Well, one aspect of this that I find amusing in a mildly infuriating way is the common sort of understanding of "atheism" that seems to be largely based on a rejection of what someone learned in their fifth grade Sunday School classes. Kathryn above makes exactly this point (although I'd claim that Buddhism makes specifically scientific claims: that following certain practices based on a certain understanding of the Nature of Things, leads to greater peace of mind and less suffering.) But then she nails it by noting that the claim that "religion" is invariably incompatible with tolerance of homosexuality is simply untrue, even among adherents of a religion in the Abrahamic tradition.

Just yesterday I was reading a well-recommended apologia that similarly claimed "religion" was incompatible with finding meaning in life from a sense of immanence, as opposed to transcendence. It wasn't bad as an argument, but it depended on a statement of the meaning of "religion" that defined it in terms of transcendence, thereby excluding the various monist, animist, and pantheist traditions from American Indian religion to Shinto and Hinduism. One might charitably ascribe the circularity of argument to ignorance, instead of intellectual dishonesty, but either way it's fatally flawed.

In any case, though, the underlying question appears to be either (1) can a literal interpretation of the claims of Old Testament miracles and cosmogony be seen as consistent with current scientific knowledge, or (2) is religious "knowledge" compatible, commesurable, with scientific "knowledge" in any way, or are they so different as to form completely distinct and separate magisteria?

The answer to (1) is, pretty clearly, mostly no. Why mostly? Because there are logically sustainable interpretations that could be "true" --- they're just ones that completely undercut the scientific mode of thought --- like the notion that Deity would create the world in seven days, 6014 years ago, with built in fossils, pre-created illusions of distant galaxies, etc, so that the universe would be in all ways indistinguishable from one that around in a Big Bang tens of billions of years in the past. But that leads directly to the conclusion that the answer to (2) must be "yes", by a Gödelian argument. A Superior Being who could do (1) --- which is inescapably true of any God capable of doing the Old Testament thing --- must also, inescapably, be able to construct a universe in which any experimental verification of Its existence would be answered "no", if that is Its wish. Similarly, such a Superior Being must be capable of constructing the universe in such a way that any attempted falsification of Its existence would fail.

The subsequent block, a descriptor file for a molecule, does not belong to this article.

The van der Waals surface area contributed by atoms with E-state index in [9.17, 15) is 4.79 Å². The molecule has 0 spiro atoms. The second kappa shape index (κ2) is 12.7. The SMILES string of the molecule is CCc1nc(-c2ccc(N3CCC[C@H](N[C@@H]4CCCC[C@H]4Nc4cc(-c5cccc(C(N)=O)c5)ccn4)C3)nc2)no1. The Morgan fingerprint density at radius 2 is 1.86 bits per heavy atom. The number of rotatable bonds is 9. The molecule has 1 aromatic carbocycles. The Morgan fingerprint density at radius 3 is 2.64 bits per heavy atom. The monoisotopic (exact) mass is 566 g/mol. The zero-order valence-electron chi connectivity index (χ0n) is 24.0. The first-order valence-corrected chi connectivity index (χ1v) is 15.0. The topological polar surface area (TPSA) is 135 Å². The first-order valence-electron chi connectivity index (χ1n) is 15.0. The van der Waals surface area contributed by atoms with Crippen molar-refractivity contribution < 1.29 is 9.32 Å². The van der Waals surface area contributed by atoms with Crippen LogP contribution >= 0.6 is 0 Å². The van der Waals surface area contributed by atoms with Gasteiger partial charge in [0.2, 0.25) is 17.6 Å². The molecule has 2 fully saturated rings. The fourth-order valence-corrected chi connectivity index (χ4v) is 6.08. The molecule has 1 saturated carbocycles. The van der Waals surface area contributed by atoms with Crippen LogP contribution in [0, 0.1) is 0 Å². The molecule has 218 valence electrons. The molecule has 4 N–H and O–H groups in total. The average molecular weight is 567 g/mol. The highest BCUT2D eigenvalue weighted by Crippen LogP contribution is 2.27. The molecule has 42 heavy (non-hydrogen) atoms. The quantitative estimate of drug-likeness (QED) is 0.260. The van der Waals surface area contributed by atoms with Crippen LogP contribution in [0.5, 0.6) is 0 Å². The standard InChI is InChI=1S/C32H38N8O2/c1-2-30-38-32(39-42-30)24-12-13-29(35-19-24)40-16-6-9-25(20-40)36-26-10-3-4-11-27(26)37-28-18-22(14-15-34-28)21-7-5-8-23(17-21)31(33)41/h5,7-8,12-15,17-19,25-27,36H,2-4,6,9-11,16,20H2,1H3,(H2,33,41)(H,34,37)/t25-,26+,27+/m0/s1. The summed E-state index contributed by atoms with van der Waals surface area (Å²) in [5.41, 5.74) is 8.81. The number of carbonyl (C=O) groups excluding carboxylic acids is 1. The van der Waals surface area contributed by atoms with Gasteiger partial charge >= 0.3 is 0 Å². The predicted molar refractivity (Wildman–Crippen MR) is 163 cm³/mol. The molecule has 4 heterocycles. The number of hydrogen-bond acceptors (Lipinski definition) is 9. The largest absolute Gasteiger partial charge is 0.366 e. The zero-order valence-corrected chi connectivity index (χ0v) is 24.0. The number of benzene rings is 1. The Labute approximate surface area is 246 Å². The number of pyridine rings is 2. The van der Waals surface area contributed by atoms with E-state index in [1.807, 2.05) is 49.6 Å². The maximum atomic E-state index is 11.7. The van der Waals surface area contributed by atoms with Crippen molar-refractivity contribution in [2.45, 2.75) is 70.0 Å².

But then, if A can neither be falsified by experiment, nor can its converse be falsified, it's simply outside of the domain of "scientific" knowledge; it cannot be evaluated in scientific terms. Which is to say, it's a separate magisterium. (Notice that this doesn't say any statement in that separate magisterium is true. It's just part of a different system.)